The Man Who Fell from the Sky
It is 1803, England is at war with France, and Captain Sir Robert Foster’s ship HMS Norfolk is sent to join the squadron commanded by Sir Horatio Nelson blockading the French port of Toulon. Three days out form Portsmouth, a man falls from the rigging and is killed. Foster, required by naval law to investigate and account for the death of any crew member aboard his ship, soon discovers this is no simple accident; no one knows the dean man, nor how he came to be aboard. As the mystery deepens, Foster finds himself having to untangle a conspiracy involving a vast sum of money, blackmail, and embezzlement, which reaches into the royal family itself.
|Title||The Man Who Fell from the Sky|
|Genre||Mystery Historical Adventure|
|Release||March 7, 2017|
|Tags||Murder, mystery, sailing ships, nineteenth century, naval battle, naval life, blackmail, embezzlement, conspiracy|
“We’ll cripple her if we can, Mr. Wicks,” called Foster. “Grapeshot and chain is what we need. No round shot for now, and if there’s one shot into her hull there’ll be no grog for a week, ‘d’you hear me?”
“Very good, sir,” said Wicks with a grin, and relayed the order.
“Ready about,” shouted Ashcroft, and ready was called back from each deck station.
Ashcroft then gave the second order in the invariable sequence of commands for tacking the ship.
The quartermaster put the helm over, and the moment Norfolk began to answer, the third order came.
“Let go and haul.”
The sheets, tacks, and braces on the larboard side were let go while those on the starboard side were hauled rapidly in; both maneuvers timed to allow the yards to swing over neither too slowly, nor too quickly. Norfolk’s ponderous bowsprit traversed the eye of the wind, and the ship settled on her new course–running down towards the French frigate.
“Make fast,” Ashcroft bellowed, and all was done.
“Full-and-by, Captain,” said Ashcroft, with a quick salute, to indicate the ship had gone about, her sails were full, and she was lying as close by the wind as she could.
“Larboard battery,” roared Wicks, “run out.”
The wooden covers on the gun ports banged open on command from the petty officers and gun captains, and the men flung their weight onto the tackle ropes. The eleven two-and-half-ton twenty-four pounders were run up until their wheels crashed into the bulkhead and their black muzzles poked out menacingly down the whole length of the side.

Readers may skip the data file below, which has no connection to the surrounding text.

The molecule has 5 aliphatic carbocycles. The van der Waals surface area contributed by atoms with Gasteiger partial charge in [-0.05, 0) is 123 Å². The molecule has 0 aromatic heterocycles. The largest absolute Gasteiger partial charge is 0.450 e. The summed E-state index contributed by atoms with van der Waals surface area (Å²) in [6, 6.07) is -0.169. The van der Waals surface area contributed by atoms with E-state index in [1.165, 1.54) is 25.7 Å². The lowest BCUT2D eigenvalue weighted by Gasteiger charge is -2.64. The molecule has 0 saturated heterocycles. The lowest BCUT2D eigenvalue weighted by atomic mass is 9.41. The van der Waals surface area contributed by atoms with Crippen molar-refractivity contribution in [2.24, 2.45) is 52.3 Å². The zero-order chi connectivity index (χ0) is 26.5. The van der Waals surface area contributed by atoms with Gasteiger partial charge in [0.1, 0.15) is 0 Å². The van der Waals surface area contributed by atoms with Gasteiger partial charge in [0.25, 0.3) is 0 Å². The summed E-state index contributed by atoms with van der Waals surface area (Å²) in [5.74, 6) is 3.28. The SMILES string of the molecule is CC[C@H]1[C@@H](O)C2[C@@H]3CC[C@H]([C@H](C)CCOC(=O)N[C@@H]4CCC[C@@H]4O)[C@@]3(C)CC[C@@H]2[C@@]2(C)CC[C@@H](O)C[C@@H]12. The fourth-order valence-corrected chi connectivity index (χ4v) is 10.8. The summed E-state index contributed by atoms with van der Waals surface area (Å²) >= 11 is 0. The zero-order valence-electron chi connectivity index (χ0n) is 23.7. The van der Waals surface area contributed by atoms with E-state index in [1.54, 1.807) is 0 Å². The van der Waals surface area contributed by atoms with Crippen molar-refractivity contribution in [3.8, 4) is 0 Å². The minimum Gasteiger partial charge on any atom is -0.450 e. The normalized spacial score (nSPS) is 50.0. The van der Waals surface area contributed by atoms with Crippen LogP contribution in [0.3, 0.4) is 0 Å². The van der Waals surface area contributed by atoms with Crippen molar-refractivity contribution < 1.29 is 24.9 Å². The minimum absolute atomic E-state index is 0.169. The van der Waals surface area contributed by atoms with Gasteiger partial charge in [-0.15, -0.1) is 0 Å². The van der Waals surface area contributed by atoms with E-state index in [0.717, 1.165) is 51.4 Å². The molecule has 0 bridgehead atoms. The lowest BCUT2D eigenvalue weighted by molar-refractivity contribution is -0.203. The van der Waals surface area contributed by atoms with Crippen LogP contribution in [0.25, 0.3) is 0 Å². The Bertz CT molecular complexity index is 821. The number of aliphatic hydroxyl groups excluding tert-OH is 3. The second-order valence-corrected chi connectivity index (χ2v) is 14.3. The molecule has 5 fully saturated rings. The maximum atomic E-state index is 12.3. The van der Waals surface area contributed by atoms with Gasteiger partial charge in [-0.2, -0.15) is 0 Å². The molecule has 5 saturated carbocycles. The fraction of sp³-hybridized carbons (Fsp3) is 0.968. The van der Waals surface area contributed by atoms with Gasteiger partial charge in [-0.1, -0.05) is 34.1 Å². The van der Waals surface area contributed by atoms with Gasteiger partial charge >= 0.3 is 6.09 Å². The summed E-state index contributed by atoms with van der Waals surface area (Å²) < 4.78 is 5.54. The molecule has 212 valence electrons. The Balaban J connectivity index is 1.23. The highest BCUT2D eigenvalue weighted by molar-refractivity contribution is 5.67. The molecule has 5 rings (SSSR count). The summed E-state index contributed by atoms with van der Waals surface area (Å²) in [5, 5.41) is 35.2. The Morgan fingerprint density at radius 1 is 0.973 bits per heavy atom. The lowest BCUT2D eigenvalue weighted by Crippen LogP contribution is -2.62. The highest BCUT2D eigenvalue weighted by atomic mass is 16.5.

“Quarterdeck and fo’c’stle guns,” Wicks shouted, “stand to.”
“Standing to,” came the response, showing the eight twelve-pounders were prepared to open fire whenever ordered.
Norfolk had now become what she was created to be: a lethal fighting machine. A weapon of war able to hurl a broadside of three-hundred-and-sixty pounds of iron at the enemies of the Crown.
The French ship began to bear away, opening fire as she did so.
“Fire as your guns bear,” shouted Wicks, and a few moments later, Norfolk’s guns began one by one to roar, belching smoke and tongues of orange flame. Foster stood on the quarterdeck beneath the splinter netting, his back as straight as the mainmast, and his head erect. All around him there was noise, grey smoke, the acrid fumes of gunpowder, and the screams of wounded men. French cannon balls smashed into Norfolk’s side, projecting a hail of splinters which tore men’s flesh, leaving it in bloody strips. But her guns, firing steadily, methodically, were wreaking havoc of their own on board the French ship. Whirling chain shot–two balls linked by loops of iron–tore at the enemy’s rigging, while grape shot–hundreds of small iron spheres–swept, scythe-like, through the sailors on her decks, leaving carnage in their wake.
“She’s barely able to maneuver, sir,” reported Wicks, after ten minutes of this thunderous hell. “I think we cut her tiller lines.”
Now, said Foster to himself in fierce glee. Now.
“Lay us alongside, Mr. Ashcroft,” he shouted. “We’ll board her, and carry this action.”
As he spoke, a musket ball hummed past his ear to bury itself in the wood of the mizzen fife rail.
“Sweet Jesus!” he gasped, involuntarily ducking away.
“Marines,” Wicks shouted, through his trumpet, “return fire. They’ve manned the tops.”
As if by the hand of a conjurer, six red-coated marines appeared in the ship’s waist and directed a crackling volley of musketry upwards into the fighting tops of the French ship. Two men tumbled out at once and fell to the deck, the rest took cover and were seen no more.
Norfolk drew alongside the enemy ship, and men stationed in the rigging lashed their yardarms together, preventing the two vessels from drifting apart in the forthcoming assault.
“Boarders, away,” roared Foster, and hundreds of men armed with pistols, knives, and cutlasses leapt from Norfolk into the French ship, howling and shrieking like a hoard of devil-demons. Others, their weapons in their teeth, swung across the intervening space on boarding lines rigged to the ends of the yards. Some were knocked into the water at once, and splashes and screams filled the air. On the deck of the French ship, the fighting surged back and forth, now below the quarterdeck, now against the fo’c’stle. The screaming of wounded men mingled with the ringing clash of steel upon steel and the popping of pistol fire. Foster watched all from his quarterdeck, his fists tightly clenched behind his back.
Come on my lucky lads. Have at them. They’re only Frenchmen, for pity’s sake.
Now there was fierce fighting on the French quarterdeck itself. French sailors, identifiable by their long, red stocking caps, pushed forward, but were repelled by marines and a naval officer who could be seen wielding his sword, cutting, slashing, thrusting, with deadly proficiency. Then, abruptly, the fighting and noise abated as a French voice shouted in desperation, and Foster sew the French captain, his back to the stern rail, with the point of Lieutenant Parkinson’s sword at his throat.